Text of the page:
How to Safely Use a Traditional Fireplace

traditional fireplace

Projections show that the global hearth market will reach $14.8 billion by 2027.

Over the years, new technologies have offered different heating solutions for homes. Despite that, many still opt for fireplaces as they’re practical and provide a particular aesthetic that people love.

There’s nothing quite the same as a traditional fireplace. They add an element of comfort and atmosphere to any home. If you choose to have one, however, you must take proper safety precautions to minimize the risk of an accident or injury.

This guide will review essential tips to help you stay safe when using your traditional fireplace. Keep reading for more.

Only Use Dry, Cured Wood to Light Your Fire

One of the first fireplace safety tips you should know is that you should only burn wood after it’s been adequately dried. You can purchase wood that’s already dried, or you can do it yourself at home.

If you dry your own wood, you’ll need to cut, split, and stack it somewhere that you can leave it for a while. Cover the top of the pile, but leave the sides open so air can flow through.

You typically want to dry it for about 12 months before burning it.

For a long-lasting fire, there are some more suitable types of wood. This includes things like:

  • Beech
  • Hickory
  • White oak
  • White ash
  • Sugar maple

While these may be some of the best options, many other kinds of wood can serve just fine. The dryness of the wood is more important than the type of wood.

Options like white pine and spruce will burn well but quicker as they’re less dense. As such, you’ll need to add logs more frequently.

Burn Specialist Firewood Only

Plenty of places to get scrap wood, such as construction scraps, broken pallets, and old crates. To ensure fire safety, however, these should all be avoided.

If you burn wood that’s been treated in any way, harmful chemicals will be released. These can contaminate the air in your home and will be potentially dangerous to you and your family.

You can use log starters to make it easier to get your fire going, but you should only use one of these at a time.

Install a Protective Chimney Cap

A traditional fire requires a chimney to let the smoke out, but you must also prevent things from getting in at the top. A chimney cap can keep out rain, snow, and other debris while reducing downdrafts.

There are side vents that allow the smoke to escape.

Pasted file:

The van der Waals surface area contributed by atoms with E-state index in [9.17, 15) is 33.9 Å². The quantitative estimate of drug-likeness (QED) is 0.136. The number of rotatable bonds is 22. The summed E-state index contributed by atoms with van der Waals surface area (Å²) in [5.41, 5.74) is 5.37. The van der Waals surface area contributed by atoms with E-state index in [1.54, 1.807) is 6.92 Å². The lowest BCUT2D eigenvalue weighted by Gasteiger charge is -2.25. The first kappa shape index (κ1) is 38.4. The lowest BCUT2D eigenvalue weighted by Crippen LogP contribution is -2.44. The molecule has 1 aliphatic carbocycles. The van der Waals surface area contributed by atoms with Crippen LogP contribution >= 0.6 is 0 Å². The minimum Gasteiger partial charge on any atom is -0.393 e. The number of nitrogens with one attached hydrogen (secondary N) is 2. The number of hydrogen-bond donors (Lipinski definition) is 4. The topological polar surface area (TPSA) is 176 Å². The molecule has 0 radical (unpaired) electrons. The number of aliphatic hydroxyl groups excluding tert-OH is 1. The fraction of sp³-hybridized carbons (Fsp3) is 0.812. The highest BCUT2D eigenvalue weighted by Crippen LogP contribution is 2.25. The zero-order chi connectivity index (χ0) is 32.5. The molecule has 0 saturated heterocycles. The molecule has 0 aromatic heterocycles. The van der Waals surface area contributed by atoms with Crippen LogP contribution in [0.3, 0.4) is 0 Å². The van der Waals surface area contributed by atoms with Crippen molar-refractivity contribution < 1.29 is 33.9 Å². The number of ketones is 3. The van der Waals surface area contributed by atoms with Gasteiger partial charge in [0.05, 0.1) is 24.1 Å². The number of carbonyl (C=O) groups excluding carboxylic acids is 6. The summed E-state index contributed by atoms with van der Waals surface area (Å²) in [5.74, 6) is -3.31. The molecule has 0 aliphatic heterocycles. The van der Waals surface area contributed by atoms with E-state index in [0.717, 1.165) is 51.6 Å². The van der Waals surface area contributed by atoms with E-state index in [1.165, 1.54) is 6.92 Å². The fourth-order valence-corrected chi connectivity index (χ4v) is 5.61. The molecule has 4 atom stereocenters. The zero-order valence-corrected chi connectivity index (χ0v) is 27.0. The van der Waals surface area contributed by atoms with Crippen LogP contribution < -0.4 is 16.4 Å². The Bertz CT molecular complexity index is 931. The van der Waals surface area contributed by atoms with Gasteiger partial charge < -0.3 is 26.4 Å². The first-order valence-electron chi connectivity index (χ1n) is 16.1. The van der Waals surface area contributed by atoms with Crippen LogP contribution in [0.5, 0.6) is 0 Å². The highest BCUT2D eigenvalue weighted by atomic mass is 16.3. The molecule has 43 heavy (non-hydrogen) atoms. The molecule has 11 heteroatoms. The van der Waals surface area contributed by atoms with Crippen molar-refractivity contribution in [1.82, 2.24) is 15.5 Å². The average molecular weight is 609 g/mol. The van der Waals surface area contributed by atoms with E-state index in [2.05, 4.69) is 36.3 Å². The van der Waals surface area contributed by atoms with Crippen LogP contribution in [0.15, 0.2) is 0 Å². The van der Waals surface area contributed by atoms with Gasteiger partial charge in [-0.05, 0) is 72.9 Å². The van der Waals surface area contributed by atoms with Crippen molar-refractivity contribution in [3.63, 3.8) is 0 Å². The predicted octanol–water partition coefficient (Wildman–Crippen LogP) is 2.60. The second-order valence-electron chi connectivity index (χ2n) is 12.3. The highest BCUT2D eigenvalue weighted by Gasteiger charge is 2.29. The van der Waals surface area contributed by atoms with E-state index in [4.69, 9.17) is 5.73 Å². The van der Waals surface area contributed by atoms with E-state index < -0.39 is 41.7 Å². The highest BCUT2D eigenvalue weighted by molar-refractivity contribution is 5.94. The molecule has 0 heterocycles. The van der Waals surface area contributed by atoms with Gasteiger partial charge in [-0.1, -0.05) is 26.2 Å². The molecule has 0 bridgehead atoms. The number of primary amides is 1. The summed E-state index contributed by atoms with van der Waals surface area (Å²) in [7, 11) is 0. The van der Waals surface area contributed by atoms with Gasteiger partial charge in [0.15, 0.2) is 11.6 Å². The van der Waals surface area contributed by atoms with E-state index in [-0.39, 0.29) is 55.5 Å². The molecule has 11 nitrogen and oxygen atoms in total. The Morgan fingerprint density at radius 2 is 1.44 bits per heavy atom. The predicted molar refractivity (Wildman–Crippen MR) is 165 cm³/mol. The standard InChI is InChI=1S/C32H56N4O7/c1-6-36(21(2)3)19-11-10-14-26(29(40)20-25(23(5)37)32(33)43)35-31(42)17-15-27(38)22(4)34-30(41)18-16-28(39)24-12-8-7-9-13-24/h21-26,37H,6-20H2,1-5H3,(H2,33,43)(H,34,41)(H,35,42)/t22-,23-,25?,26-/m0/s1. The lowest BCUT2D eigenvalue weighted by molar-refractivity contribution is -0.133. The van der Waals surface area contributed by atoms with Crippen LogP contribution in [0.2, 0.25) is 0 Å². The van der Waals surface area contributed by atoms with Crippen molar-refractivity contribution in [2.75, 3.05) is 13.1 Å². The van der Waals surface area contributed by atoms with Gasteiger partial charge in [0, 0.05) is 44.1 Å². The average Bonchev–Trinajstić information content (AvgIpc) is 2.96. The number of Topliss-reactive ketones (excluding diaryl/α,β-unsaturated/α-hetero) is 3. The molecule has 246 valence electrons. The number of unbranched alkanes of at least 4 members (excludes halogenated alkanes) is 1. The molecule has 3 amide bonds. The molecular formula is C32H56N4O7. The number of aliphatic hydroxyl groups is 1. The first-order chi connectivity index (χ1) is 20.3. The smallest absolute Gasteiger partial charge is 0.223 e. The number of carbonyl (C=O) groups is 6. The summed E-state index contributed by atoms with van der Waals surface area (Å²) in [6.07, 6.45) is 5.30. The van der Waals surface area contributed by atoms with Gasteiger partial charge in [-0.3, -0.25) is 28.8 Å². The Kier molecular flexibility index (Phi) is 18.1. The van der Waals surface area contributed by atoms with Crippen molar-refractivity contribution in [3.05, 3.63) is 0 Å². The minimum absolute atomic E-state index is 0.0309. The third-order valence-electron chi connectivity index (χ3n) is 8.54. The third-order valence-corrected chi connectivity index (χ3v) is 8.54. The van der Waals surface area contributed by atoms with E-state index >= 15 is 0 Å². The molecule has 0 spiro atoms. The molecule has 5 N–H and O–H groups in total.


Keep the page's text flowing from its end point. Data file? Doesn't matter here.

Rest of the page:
A chimney sweep can install a cap, and they’re not too expensive—typically about $200 or less. Note that you may want a stainless steel cap over a galvanized one, which will be more rust-resistant.

Install Smoke and Carbon Monoxide Detectors

Even if you don’t have a fireplace in your home, you should have smoke detectors distributed appropriately in case a fire breaks out.

Having a fireplace can naturally increase the chances of a fire, making smoke detectors even more critical. Heat detectors are also an option.

You should have carbon monoxide alarms in your home if you have any systems that could leak this harmful gas. Carbon monoxide is odorless and colorless, so an alarm is the only way to detect a leak. Inhaling it can potentially be fatal, so you don’t want to take any risks.

People often think carbon monoxide is only a risk with gas fires, but a traditional wood-burning fireplace can create it too. If there are any ventilation issues, it can get into the air in your home.

Make sure any smoke detectors, heat alarms, and carbon monoxide detectors are placed suitably in relation to your fireplace.

Clean Your Chimney Regularly and Well

Most elements of fireplace maintenance focus on the fireplace itself, but you don’t want to forget about the chimney.

Creosote will gradually build up with the use of your fireplace and stick to the walls of your chimney. It can damage your chimney and cause blockages and is one of the leading causes of chimney fires.

Blockages can also prevent smoke from escaping correctly, contaminating the air in your home. You might also notice certain odors coming from your chimney. This is a sign of a buildup of creosote, soot, or something else.

Replace Your Faulty Sealing Damper

Part of proper fireplace care means maintaining parts and replacing them when needed.

If the damper isn’t sealing properly, it will let warm air out of your home when your fireplace isn’t in use. This will result in you needing to heat your home more, costing you extra money.

You want to ensure the damper is open before starting a fire so that smoke can escape.

When you put the fire out, you still want to keep it open for a short while as smoke may still come off of the logs for some time. Once the embers have completely stopped burning, you can close the damper. 

Find the Best Traditional Fireplace for Your Home

A traditional fireplace can warm your home and create a comfortable, welcoming atmosphere. Just bear in mind that if you get one, you need to take the precautions above to ensure you and your family are as safe as possible.

Dreifuss Fireplaces offers different kinds of fireplaces and has been installing them throughout PA for more than a century. Visit our Wood Fireplaces page to learn more about our traditional fireplaces.

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